Perceived Stakeholder Role Relationships and Adoption of Seismic Hazard Adjustments

November 2007 (VOL. 25, NO. 3)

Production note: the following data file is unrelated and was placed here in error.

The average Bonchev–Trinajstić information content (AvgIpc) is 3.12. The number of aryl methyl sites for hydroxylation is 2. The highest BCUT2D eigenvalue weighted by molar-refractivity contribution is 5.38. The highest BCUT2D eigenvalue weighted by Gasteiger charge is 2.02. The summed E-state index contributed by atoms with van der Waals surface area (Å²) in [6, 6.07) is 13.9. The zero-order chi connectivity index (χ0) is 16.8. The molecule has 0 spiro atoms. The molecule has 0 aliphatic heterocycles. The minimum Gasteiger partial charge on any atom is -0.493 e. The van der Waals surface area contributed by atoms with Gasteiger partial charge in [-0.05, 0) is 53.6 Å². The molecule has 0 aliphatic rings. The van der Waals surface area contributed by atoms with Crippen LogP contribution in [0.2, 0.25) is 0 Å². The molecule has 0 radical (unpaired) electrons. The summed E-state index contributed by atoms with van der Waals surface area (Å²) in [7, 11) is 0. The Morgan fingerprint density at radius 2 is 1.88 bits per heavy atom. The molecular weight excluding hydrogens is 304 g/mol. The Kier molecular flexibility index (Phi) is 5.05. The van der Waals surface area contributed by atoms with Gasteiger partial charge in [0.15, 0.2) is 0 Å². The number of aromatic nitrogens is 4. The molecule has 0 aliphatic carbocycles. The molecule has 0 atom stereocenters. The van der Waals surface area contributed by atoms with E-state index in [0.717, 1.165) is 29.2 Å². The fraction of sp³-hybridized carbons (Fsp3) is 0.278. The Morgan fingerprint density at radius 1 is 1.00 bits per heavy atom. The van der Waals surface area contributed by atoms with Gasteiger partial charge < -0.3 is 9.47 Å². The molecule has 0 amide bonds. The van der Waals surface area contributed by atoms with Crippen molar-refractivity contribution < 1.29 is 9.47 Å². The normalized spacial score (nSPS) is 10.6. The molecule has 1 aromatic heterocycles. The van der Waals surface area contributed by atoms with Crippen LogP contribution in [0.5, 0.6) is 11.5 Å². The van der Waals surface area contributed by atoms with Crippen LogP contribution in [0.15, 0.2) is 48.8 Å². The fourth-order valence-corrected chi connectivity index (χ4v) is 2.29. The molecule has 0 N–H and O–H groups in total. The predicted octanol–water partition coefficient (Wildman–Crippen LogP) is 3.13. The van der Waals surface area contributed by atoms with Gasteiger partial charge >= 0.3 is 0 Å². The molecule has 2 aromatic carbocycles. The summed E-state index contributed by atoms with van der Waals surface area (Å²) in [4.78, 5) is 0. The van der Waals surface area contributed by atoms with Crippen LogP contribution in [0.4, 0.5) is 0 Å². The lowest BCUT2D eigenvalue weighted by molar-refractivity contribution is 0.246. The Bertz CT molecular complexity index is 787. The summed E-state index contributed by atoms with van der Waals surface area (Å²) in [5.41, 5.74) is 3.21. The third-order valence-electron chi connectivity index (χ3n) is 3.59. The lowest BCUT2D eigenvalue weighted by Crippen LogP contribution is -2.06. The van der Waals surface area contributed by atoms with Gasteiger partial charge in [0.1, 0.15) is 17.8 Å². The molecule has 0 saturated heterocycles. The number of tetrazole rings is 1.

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This study examined the relationships among perceived stakeholder characteristics, risk perceptions, respondent characteristics, and self-reported adoption of 16 seismic hazard adjustments by residents in areas of high and medium seismic risk. Seven stakeholder types, ranging from the federal government to the respondents themselves, were rated on three characteristics-seismic hazard knowledge, trustworthiness, and responsibility for taking action to protect households. Respondents rated their hazard knowledge as higher than that of peers, indicating optimistic bias. However, they also rated their hazard knowledge as lower than that of authorities and the news media-confirming that there are limits to optimistic bias. Partial correlation analyses indicated that perceived stakeholder characteristics influenced hazard adjustment by both central and peripheral routes to behavioral change. Paradoxically, respondents’ adoption of hazard adjustments was more strongly correlated with the perceived characteristics of peers, even though these were rated lower on hazard knowledge, trustworthiness, and protection responsibility. Although the effects were marginally significant, perceived stakeholder characteristics were related to respondents’ characteristics (location, gender, and ethnicity). This suggests risk communicators should consider tailoring their choice of sources as well as the content of their messages to different audience segments.